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This paper aims to put forward the concept that learning to take safe actions in unknown environments, even with probability one guarantees, can be achieved without the need for an unbounded number of exploratory trials, provided that one is willing to navigate trade-offs between optimality, level of exposure to unsafe events, and the maximum detection time of unsafe actions. We illustrate this concept in two complementary settings. We first focus on the canonical multi-armed bandit problem and seek to study the intrinsic trade-offs of learning safety in the presence of uncertainty. Under mild assumptions on sufficient exploration, we provide an algorithm that provably detects all unsafe machines in an (expected) finite number of rounds. The analysis also unveils a trade-off between the number of rounds needed to secure the environment and the probability of discarding safe machines. We then consider the problem of finding optimal policies for a Markov Decision Process (MDP) with almost sure constraints. We show that the (action) value function satisfies a barrier-based decomposition which allows for the identification of feasible policies independently of the reward process. Using this decomposition, we develop a Barrier-learning algorithm, that identifies such unsafe state-action pairs in a finite expected number of steps. Our analysis further highlights a trade-off between the time lag for the underlying MDP necessary to detect unsafe actions, and the level of exposure to unsafe events. Simulations corroborate our theoretical findings, further illustrating the aforementioned trade-offs, and suggesting that safety constraints can further speed up the learning process.

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We consider the problem of finding optimal policies for a Markov Decision Process with almost sure constraints on state transitions and action triplets. We define value and action-value functions that satisfy a barrier-based decomposition which allows for the identification of feasible policies independently of the reward process. We prove that, given a policy {\pi}, certifying whether certain state-action pairs lead to feasible trajectories under {\pi} is equivalent to solving an auxiliary problem aimed at finding the probability of performing an unfeasible transition. Using this interpretation,we develop a Barrier-learning algorithm, based on Q-Learning, that identifies such unsafe state-action pairs. Our analysis motivates the need to enhance the Reinforcement Learning (RL) framework with an additional signal, besides rewards, called here damage function that provides feasibility information and enables the solution of RL problems with model-free constraints. Moreover, our Barrier-learning algorithm wraps around existing RL algorithms, such as Q-Learning and SARSA, giving them the ability to solve almost-surely constrained problems.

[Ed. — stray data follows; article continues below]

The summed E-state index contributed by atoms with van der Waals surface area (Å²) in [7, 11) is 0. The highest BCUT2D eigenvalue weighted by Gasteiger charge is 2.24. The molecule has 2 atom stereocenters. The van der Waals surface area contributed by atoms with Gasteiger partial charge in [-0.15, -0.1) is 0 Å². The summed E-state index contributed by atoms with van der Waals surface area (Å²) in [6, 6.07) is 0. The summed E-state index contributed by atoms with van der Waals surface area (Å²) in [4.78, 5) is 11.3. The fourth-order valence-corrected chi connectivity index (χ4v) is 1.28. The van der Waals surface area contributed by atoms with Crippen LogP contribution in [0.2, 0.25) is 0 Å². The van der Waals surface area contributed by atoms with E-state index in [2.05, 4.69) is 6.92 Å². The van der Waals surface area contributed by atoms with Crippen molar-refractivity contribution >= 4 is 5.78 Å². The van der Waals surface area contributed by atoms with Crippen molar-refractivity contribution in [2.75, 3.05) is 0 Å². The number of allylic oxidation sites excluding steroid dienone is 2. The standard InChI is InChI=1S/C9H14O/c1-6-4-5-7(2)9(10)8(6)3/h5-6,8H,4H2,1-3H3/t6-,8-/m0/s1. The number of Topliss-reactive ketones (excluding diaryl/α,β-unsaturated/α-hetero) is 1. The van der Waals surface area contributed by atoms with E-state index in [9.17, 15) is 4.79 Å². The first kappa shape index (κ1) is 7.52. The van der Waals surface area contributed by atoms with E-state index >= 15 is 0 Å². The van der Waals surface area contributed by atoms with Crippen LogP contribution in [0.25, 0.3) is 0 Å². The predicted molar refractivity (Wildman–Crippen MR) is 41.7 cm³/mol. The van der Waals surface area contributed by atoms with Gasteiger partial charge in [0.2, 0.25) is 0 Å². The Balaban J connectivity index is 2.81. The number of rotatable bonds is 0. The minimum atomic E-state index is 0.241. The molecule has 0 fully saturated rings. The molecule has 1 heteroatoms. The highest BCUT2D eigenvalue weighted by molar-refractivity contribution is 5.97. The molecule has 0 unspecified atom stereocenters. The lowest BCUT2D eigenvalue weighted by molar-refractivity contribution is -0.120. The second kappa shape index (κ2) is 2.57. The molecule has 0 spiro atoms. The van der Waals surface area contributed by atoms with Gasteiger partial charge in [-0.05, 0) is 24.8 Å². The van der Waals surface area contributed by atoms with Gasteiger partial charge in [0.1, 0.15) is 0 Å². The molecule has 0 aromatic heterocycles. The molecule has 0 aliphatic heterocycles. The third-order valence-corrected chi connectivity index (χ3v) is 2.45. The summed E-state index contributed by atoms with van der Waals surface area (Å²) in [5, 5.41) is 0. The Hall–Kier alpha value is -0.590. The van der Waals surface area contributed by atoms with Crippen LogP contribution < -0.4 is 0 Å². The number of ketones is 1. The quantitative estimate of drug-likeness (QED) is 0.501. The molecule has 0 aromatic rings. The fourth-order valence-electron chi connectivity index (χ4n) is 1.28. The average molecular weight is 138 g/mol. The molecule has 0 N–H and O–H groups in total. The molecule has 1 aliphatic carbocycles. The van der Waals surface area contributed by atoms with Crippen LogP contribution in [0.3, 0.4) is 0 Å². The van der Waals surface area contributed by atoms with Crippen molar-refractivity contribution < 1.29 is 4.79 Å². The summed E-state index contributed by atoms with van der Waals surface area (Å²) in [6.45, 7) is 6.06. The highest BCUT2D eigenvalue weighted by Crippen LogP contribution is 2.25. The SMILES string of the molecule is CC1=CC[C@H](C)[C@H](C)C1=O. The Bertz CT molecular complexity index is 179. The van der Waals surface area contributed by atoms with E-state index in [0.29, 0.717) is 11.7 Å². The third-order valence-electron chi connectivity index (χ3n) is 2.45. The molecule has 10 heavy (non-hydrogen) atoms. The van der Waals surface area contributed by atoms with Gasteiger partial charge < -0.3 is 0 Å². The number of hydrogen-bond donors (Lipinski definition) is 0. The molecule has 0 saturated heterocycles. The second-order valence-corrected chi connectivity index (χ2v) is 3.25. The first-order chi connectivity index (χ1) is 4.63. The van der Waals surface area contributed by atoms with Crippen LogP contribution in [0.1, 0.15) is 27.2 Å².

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This paper aims to put forward the concept that learning to take safe actions in unknown environments, even with probability one guarantees, can be achieved without the need for an unbounded number of exploratory trials, provided that one is willing to relax its optimality requirements mildly. We focus on the canonical multi-armed bandit problem and seek to study the exploration-preservation trade-off intrinsic within safe learning. More precisely, by defining a handicap metric that counts the number of unsafe actions, we provide an algorithm for discarding unsafe machines (or actions), with probability one, that achieves constant handicap. Our algorithm is rooted in the classical sequential probability ratio test, redefined here for continuing tasks. Under standard assumptions on sufficient exploration, our rule provably detects all unsafe machines in an (expected) finite number of rounds. The analysis also unveils a trade-off between the number of rounds needed to secure the environment and the probability of discarding safe machines. Our decision rule can wrap around any other algorithm to optimize a specific auxiliary goal since it provides a safe environment to search for (approximately) optimal policies. Simulations corroborate our theoretical findings and further illustrate the aforementioned trade-offs.